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Galveston Monthly

Kaufman-Ujffy Mansion

Dec 06, 2019 10:43AM
Julius Kauffman, Sr. (1815-1880) and his wife Clara Jockusch were German immigrants who found
success after marrying in Galveston in 1851, bringing the lines of two prosperous families together. Kauffman was a dominant force in the business of providing a means of
immigration for Germans from Bremen to Galveston. As consul to Austria and Hungary, he used his skills as an importer, merchant, and shipping agent as well as his overseas contacts to establish methods for new Americans to prepay for their European families to join them on the
Island.

Kauffman passed away in 1880, leaving a sizable estate to his wife and three children: Augusta, Julius, Jr., and Edward. In 1884, Clara used part of the inheritance to build a grand home situated on four lots on the northeast corner of 11th Street an Avenue I. (Sealy Street). The two-story
structure with a slate and metal roof had sixteen rooms, four halls, and two bathrooms in addition to the luxury of two closets. Light and heating was afforded by gas, oil, and two fireplaces.

Four porches offered outdoor living spaces where the family and their guests could relax and enjoy the breeze from the nearby Gulf. Fencing around the property enclosed the mansion as well as the outbuildings behind it, including a wooden cistern that provided water to the home and a chicken house.

In 1888, Julius, Jr. added stables and a servants’ house with three rooms, set on brick piers. The space below the quarters was soon converted into a garage. Two years later, he showed foresight by having the home improved and raised above the known flood level, creating a basement
with seven additional rooms.

Despite having one of the grandest new homes on the Island, Clara decided to return home to Bremen but made occasional visits to the island. The home became the property of her son who had taken over his father’s position as Austrian consul. His wife Freda Bader joined him in the
home after their 1896 marriage. 

Later, the mansion was leased to Maurice Sidney Ujffy (1857-1930) after Julius decided to relocate with his wife to the Kauffman Farm on Sweetwater Lake on the west end of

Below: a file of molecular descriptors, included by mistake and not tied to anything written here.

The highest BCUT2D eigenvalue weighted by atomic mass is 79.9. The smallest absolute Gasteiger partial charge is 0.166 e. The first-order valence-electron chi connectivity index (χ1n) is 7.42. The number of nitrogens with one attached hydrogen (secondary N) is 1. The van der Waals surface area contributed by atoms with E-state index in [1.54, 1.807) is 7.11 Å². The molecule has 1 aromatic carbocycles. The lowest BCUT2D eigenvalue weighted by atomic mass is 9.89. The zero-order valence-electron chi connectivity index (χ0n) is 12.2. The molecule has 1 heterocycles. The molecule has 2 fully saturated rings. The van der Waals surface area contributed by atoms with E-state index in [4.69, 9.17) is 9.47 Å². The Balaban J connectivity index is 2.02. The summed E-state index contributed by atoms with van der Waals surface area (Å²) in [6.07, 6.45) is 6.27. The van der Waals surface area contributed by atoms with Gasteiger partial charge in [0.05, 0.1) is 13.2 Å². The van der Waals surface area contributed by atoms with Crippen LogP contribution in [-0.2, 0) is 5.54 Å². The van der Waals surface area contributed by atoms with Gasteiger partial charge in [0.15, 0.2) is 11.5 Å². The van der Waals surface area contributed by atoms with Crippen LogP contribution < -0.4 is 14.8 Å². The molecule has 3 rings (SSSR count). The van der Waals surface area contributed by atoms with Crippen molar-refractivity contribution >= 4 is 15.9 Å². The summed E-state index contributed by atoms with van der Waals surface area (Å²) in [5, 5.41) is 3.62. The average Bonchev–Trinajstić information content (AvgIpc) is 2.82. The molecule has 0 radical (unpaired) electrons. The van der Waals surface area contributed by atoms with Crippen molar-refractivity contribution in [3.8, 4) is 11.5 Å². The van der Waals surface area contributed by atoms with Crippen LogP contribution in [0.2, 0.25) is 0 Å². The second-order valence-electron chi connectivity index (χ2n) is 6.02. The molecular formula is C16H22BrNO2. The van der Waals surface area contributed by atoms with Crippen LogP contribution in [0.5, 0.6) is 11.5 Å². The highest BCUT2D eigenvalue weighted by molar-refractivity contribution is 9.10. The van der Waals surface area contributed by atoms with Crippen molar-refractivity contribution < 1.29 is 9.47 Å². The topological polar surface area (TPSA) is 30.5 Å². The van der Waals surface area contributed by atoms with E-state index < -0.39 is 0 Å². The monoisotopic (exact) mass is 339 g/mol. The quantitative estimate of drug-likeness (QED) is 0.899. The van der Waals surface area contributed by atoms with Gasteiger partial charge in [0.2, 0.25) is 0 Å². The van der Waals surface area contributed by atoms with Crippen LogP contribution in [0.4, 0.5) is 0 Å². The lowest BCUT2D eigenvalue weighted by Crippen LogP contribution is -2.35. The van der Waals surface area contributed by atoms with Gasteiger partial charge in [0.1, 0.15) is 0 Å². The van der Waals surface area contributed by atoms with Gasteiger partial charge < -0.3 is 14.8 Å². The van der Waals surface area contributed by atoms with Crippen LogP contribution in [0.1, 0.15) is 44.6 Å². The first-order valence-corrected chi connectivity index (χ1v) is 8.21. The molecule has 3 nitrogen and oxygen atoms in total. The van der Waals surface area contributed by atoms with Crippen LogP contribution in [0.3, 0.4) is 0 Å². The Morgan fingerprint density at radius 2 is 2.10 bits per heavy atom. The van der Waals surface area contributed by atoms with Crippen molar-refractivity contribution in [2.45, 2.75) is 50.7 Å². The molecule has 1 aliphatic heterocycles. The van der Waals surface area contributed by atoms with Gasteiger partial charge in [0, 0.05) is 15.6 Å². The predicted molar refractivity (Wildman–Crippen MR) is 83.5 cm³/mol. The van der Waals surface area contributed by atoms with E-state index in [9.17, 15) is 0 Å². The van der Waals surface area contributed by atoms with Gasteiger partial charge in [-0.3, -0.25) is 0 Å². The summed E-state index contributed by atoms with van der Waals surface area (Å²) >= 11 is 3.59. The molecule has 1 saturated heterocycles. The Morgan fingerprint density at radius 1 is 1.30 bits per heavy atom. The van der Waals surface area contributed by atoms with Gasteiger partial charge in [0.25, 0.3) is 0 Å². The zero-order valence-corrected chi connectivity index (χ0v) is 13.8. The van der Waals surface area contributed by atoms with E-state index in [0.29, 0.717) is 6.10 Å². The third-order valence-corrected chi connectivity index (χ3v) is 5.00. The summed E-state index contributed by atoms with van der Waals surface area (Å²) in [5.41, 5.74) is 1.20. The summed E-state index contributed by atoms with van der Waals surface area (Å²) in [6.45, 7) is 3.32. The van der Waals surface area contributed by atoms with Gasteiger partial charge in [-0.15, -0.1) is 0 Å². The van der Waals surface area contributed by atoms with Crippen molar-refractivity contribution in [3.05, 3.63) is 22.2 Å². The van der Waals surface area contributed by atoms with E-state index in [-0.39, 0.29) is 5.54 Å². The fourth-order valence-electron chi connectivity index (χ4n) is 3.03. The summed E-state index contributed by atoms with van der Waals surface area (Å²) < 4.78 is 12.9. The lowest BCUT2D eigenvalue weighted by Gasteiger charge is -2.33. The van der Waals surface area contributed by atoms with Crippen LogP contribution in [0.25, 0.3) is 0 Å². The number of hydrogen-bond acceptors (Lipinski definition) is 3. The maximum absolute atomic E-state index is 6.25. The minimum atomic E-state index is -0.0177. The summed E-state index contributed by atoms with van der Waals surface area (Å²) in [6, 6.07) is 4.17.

the island, eight miles from downtown Galveston.

Arriving in Galveston from his hometown of LaGrange in 1876, Ujffy had worked for the wholesale grocery firm of La Giers & Co and remained with them until 1880 when he became a partner in the firm of Ratto, Luckett & Ujffy. When that partnership dissolved, he continued in the
wholesale merchandise business independently. In June 1883, he married Miss Clara Jockusch (1858-1917) and became a member of Galveston Cotton Exchange in 1889. The Ujffys moved from 1307 Market to their new home in 1900. The family, including two-week-old Loula and their
servant Amanda Anderson, a 27-year-old immigrant from Finland, rode out Great Storm in the large house.

The stable and servants quarters were destroyed by the hurricane. Though the home sustained damaged, it was repaired in the following months. The quarters at the rear of the property were rebuilt in 1901.

Friends and family were often guests at parties in the home, given by the couple and their five daughters: Elise (1884-1968), Clara (1885-1904), Herma Agnes (1887-1918), Edith “Dita” Cecile (1893-1950), and Loula Macgill (1900-1993). The young ladies were involved in numerous society
functions, members of the Daughters of the Republic of Texas, and presented as debutantes at Galveston’s Artillery Club.

Ujffy was keenly interested in music, and it played an integral part of entertainment in their home. Each of the daughters shared their father’s passion, playing instruments and performing at home and in the community. Regular musical evenings were also held in their home often for
35 or more guests, and included classical and sentimental selections by vocalists, pianists, and quartets.

In 1904, 19-year-old Clara, the violinist of the family, passed away after a short hospitalization almost four years to the day after the historical hurricane had struck. A junior at Ball High School, she had planned to spend the summer in Europe studying music. The Ujffys held her funeral
at their home, and she was buried in Cahill Cemetery (renamed Evergreen in 1923).

 The family resumed their activities in the community soon afterward. As a member of the county commissioners court from 1904 to 1906, Maurice was a prime mover in the building of the causeway. His wife Clara was one of the directors of the Playground Association, president of theWomen’s Health Protective Association, and active in many other clubs and societies.